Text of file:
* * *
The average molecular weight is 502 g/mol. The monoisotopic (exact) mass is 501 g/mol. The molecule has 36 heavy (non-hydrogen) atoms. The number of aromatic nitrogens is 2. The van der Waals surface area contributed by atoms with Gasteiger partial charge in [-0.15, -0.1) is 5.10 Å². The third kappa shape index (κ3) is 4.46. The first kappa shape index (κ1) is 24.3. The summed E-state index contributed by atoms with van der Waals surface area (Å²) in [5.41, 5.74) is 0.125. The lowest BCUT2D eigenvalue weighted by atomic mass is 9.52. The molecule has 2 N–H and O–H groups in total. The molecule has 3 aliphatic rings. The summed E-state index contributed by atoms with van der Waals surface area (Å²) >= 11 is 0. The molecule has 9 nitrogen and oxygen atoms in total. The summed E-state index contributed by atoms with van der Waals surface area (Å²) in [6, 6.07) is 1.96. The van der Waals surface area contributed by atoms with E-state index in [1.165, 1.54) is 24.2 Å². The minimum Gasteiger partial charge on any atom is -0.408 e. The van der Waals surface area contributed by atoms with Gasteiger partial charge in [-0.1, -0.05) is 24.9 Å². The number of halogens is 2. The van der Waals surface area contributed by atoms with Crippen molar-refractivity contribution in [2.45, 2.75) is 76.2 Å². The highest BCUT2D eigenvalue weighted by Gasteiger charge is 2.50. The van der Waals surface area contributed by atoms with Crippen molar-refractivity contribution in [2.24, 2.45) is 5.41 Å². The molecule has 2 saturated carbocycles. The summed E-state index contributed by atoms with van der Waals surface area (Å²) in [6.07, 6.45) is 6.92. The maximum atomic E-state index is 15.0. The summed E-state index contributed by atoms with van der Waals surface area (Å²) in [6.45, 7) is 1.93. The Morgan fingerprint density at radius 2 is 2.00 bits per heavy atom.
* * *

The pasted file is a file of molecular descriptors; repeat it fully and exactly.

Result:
The average molecular weight is 502 g/mol. The monoisotopic (exact) mass is 501 g/mol. The molecule has 36 heavy (non-hydrogen) atoms. The number of aromatic nitrogens is 2. The van der Waals surface area contributed by atoms with Gasteiger partial charge in [-0.15, -0.1) is 5.10 Å². The third kappa shape index (κ3) is 4.46. The first kappa shape index (κ1) is 24.3. The summed E-state index contributed by atoms with van der Waals surface area (Å²) in [5.41, 5.74) is 0.125. The lowest BCUT2D eigenvalue weighted by atomic mass is 9.52. The molecule has 2 N–H and O–H groups in total. The molecule has 3 aliphatic rings. The summed E-state index contributed by atoms with van der Waals surface area (Å²) >= 11 is 0. The molecule has 9 nitrogen and oxygen atoms in total. The summed E-state index contributed by atoms with van der Waals surface area (Å²) in [6, 6.07) is 1.96. The van der Waals surface area contributed by atoms with E-state index in [1.165, 1.54) is 24.2 Å². The minimum Gasteiger partial charge on any atom is -0.408 e. The van der Waals surface area contributed by atoms with Gasteiger partial charge in [-0.1, -0.05) is 24.9 Å². The number of halogens is 2. The van der Waals surface area contributed by atoms with Crippen molar-refractivity contribution in [2.45, 2.75) is 76.2 Å². The highest BCUT2D eigenvalue weighted by Gasteiger charge is 2.50. The van der Waals surface area contributed by atoms with Crippen molar-refractivity contribution in [2.24, 2.45) is 5.41 Å². The molecule has 2 saturated carbocycles. The summed E-state index contributed by atoms with van der Waals surface area (Å²) in [6.07, 6.45) is 6.92. The maximum atomic E-state index is 15.0. The summed E-state index contributed by atoms with van der Waals surface area (Å²) in [6.45, 7) is 1.93. The Morgan fingerprint density at radius 2 is 2.00 bits per heavy atom.